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By the first week in February, the Escondido Police Department must decide whether to accept a grant from the U.S. Department of Justice. To get it, the department had to agree to cooperate with federal immigration enforcement – something in conflict with California state law.
Or maybe it’s not in conflict at all. Escondido’s police chief said they could comply with the federal government demands without violating state laws intended to restrict cooperation with immigration enforcement.
It once again raises the question of how exactly local cities, and even California itself, can insulate undocumented residents from the Trump administration’s immigration crackdown.
Attorney General Jeff Sessions has threatened so-called sanctuary cities that refuse to cooperate with immigration enforcement with the loss of federal money. But one federal law enforcement grant may show that cities, like Escondido, can comply with the Trump Administration’s wishes without breaking state law.
California’s laws protecting undocumented immigrants from immigration enforcement when they interact with local police have so many gray areas and exceptions that police departments may be able to simultaneously cooperate with federal immigration agents, while not violating any state mandates.
The Community Oriented Policing Services grant would award $250,000 to Escondido to hire two full-time officers for three years.
In September 2017, Escondido Police Chief Craig Carter and Mayor Sam Abed signed a “Certification of Illegal Immigration Cooperation” and filed it with their application for the grant.
The document states that, if awarded, before the agency draws upon the grant funds, it “will implement rules, regulations, policies, and/or practices that ensure that U.S. Department of Homeland Security personnel have access to any of the governing body’s correctional or detention facilities in order to meet with an alien (or an individual believed to be an alien) and inquire as to his or her right to be or to remain in the United States.”
The document further stipulates that before an agency accepts the money, they also need to implement policies or practices to ensure DHS is notified of the release date and time of an undocumented immigrant who is in the jurisdiction’s custody.
The department still hasn’t decided whether to accept the grant, Carter said. He is not sure he can afford the matching grant the Justice Department is requiring.
“For me, I have to determine whether it’s worth spending half a million to get a quarter million,” Carter said. “At the end of the grant, I need to be able to keep those individuals employed. I don’t want to hire a police officer and have to let them go after a few years because of the budget.”
Carter said if the department accepts the grant, it won’t be in violation of California laws that govern interactions between local police and undocumented immigrants, like the California Values Act, or SB54, which was signed into law by the governor in October.
The cooperation certification was signed weeks before that bill became law.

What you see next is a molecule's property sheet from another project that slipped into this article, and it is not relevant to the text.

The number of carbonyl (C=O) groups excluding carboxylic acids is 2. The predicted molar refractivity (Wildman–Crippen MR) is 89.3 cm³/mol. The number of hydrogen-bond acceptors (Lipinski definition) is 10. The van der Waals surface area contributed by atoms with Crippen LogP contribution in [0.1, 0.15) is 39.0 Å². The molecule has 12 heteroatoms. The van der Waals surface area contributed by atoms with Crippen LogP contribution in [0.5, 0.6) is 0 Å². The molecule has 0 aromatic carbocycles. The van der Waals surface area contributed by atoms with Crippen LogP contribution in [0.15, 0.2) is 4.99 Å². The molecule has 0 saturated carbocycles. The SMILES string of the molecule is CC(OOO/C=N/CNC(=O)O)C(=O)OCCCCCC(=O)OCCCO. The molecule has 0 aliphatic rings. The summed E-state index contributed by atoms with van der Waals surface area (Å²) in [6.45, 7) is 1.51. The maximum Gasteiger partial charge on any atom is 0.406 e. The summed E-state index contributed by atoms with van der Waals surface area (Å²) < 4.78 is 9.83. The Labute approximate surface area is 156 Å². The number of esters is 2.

The illegal immigration cooperation document specifically talks about undocumented immigrants in corrections and detention facilities, Carter said. Since the Escondido Police Department has no such facilities of its own that it operates, those terms are not relevant, he said.
The county operates local jails. And the county sheriff has determined that while the new state law means immigration agents cannot have permanent offices in the jails, they will still have access to them. The Escondido Police Department is abiding by the law and no longer has ICE agents permanently housed in its offices, Carter said.
He also said it’s going to be up to the state and federal government to square away how California laws interact with federal grants, like the Community Oriented Policing Services grant.
“That’s out of my control,” he said. “The federal government and state are going to have to come together and figure out how to align those two things. Sacramento tries to do the right thing, but you can never write law or legislate things that deal with every scenario.”
Indeed, gray areas remain in the implementation of the California Values Act, such as how to disentangle local law enforcement from federal when it comes to joint task forces or database-sharing.
When the agencies selected for the award were announced in November, the Department of Justice’s press release said 80 percent of the program’s grantees had agreed to cooperate with federal immigration authorities in their detention facilities.
“I applaud their commitment to the rule of law and to ending violent crime, including violent crime stemming from illegal immigration,” said Attorney General Jeff Sessions in the statement.
Escondido wasn’t the only police department in the state selected. Seven other agencies received awards, including the Sacramento Police Department, which got the highest sum in the state of $1.875 million.
In total, the DOJ has offered up more than $4 million to the state through these grants.
Maria Romani, a staff attorney for the American Civil Liberties Union in California, said it’s unclear whether what’s laid out in the certification are the only ways of cooperating with immigration enforcement under the terms of the grant agreement, Romani said.
And what’s in the document itself may not be out of line with state law, either, Romani said. For example, local police departments can release the information of an undocumented individual in custody to ICE if they’ve been convicted of one of a list of hundreds of crimes.
“Once we found out there was a certification that allowed for entanglement between police departments and ICE, that is what sent a red flag to us,” she said. “I haven’t received anything yet to indicate there is a violation. We’re going to have to keep a close eye on it.”